So you live in Barrhaven but loathe the chain eateries that litter its big box malls? There’s a solution. Standing tall beside a nail salon, conveniently close to a newish megaplex movie theatre, Pho Thi Fusion is a one-year-old restaurant that forays into upscale looks and Pan Asian offerings, with a manageable menu of popular Vietnamese, Chinese, Thai dishes, and a page or so of sushi.
It may one day become a chain eatery (this one is affiliated with the Pho Thi Noodle House on Merivale Road and there’s word that a second one is set to open in Kanata) but for now, it is a sleekly modern restaurant in the deepest (southern) reaches of Barrhaven, with a pleasing atmosphere, kind service, tasty food, fair-enough prices and with a wine list that offers choices beyond Kressman red or white. Would I drive miles and miles for it? No. But that’s not the idea. If you live here, for about the same price as a large popcorn and soda at the Cineplex next door, you can feast on a Pho Thi maki roll or the house lemongrass chicken and be lots happier for it.
The food is not really “fusion.” No one plate delivers culinary crossovers. Rather, Pho Thi’s menu parades the popular proteins (chicken, beef, shrimp, seafood or combinations thereof) through a listing of the more popular Asian dishes. From the Thai section, tom yum, green curry, pad Thai; from the Chinese, black bean sauced dishes, chow mein, Chinese noodles; the Vietnamese, pho, vermicelli dishes; from Japan, sushi and sashimi.
Which is where we begin.
There is some drama in the sushi presentation. Gimmicky, perhaps, but so what. Garnishes come perched dramatically on the base of an upside down martini glass. Underneath the bowl are two luscious pieces of butterfish. Order a “fusion” roll and you will find the shrimp tempura still warm, cuddled up to unagi, with avocado and masago and something called a fusion sauce. Don’t know what it is, but it’s tasty stuff and the combination of textures and temperature is appealing.
You will need to probe deeply into the edible bowl that holds your Thai-style shrimp salad, to reach the sour-sweet-salty dressing, but once found, the combination of ingredients works well, the interplay of flavours is fresh, the textures appealing. If you want your Thai salad authentically spicy, do ask. The default here is mild.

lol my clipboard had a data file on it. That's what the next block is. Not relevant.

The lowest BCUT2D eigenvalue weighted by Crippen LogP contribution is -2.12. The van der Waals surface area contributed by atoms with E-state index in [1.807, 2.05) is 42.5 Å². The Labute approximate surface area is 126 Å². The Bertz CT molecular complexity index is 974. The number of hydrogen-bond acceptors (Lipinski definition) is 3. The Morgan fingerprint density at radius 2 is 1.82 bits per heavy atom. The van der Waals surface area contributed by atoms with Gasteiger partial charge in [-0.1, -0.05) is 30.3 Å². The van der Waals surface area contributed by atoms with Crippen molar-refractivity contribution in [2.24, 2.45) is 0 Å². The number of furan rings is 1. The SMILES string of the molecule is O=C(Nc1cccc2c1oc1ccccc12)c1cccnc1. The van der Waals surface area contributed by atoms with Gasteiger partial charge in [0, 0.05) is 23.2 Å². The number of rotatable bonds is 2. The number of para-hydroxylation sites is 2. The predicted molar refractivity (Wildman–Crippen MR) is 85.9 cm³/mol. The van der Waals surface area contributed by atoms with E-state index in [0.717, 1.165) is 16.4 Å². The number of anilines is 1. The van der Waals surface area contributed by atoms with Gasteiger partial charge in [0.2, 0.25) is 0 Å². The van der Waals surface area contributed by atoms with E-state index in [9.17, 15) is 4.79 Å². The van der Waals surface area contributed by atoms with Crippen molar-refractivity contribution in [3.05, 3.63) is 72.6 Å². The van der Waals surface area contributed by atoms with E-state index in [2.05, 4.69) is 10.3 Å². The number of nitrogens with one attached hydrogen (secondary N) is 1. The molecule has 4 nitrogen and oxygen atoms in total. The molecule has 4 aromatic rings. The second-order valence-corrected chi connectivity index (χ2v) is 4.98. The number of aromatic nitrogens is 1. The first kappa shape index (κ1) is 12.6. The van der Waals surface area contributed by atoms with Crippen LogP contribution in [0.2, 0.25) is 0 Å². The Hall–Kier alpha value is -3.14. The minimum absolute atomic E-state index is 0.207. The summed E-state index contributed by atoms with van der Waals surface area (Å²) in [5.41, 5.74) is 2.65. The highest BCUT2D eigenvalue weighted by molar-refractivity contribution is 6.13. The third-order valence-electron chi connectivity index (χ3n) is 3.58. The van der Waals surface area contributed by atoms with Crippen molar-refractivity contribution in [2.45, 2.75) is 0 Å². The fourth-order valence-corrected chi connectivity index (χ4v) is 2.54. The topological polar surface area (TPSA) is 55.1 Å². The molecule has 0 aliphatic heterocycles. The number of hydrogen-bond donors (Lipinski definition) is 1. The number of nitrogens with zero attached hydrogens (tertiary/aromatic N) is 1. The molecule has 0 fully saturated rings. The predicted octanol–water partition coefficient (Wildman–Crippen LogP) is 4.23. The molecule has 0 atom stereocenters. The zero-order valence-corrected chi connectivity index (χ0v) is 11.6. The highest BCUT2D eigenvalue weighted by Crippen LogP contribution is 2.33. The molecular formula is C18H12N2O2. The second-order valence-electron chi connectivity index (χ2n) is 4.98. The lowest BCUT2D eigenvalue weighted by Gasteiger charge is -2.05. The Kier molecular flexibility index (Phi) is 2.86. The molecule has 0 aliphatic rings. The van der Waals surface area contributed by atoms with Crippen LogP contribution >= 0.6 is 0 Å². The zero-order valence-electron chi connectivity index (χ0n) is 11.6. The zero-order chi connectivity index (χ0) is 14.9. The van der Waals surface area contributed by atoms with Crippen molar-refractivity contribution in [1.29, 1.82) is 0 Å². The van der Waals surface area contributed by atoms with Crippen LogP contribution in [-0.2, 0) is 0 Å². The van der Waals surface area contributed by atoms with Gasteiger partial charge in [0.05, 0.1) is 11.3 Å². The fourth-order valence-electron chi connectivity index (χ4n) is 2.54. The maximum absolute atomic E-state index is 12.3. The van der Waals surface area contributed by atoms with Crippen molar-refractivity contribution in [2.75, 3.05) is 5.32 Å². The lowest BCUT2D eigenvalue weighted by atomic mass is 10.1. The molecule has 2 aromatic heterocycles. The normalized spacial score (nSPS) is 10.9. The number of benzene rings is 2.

The black bean sauced dishes are excellent, the texture gritty, the seasoning bang on. The lemongrass has been lavishly strewn in the lemongrass chicken dish, as has pepper, ginger and garlic – all tastefully. The quantity of meat is not excessive (some might find it skimpy) but it is tender and the presentation attractive, with shredded marinated carrots and scallions, pickled red onion and matchstick radishes garnishing the mound of food. A pretty painting of curried oil and reduced soy sauce ornaments the edges of the oversized plates.
In true Vietnamese fashion, there isn’t much here for the vegetarian, until you reach the back of the menu and find a vegetarian hot and sour soup. And, there are the cucumber and avocado sushi snacks, but otherwise carnivores and pho lovers are well served with dishes like the fully loaded beef noodle soup ($8) with “rare, well done, flank, brisket, tripe, meatballs and tendon” in a broth of big flavour and gentle restorative powers. Crush and disgorge the seeds of the fresh red chilli provided if you want more power.
Dessert? A banana spring roll of course, quite tasty, though they might bump up the quality of the mango ice cream that shares the pretty plate.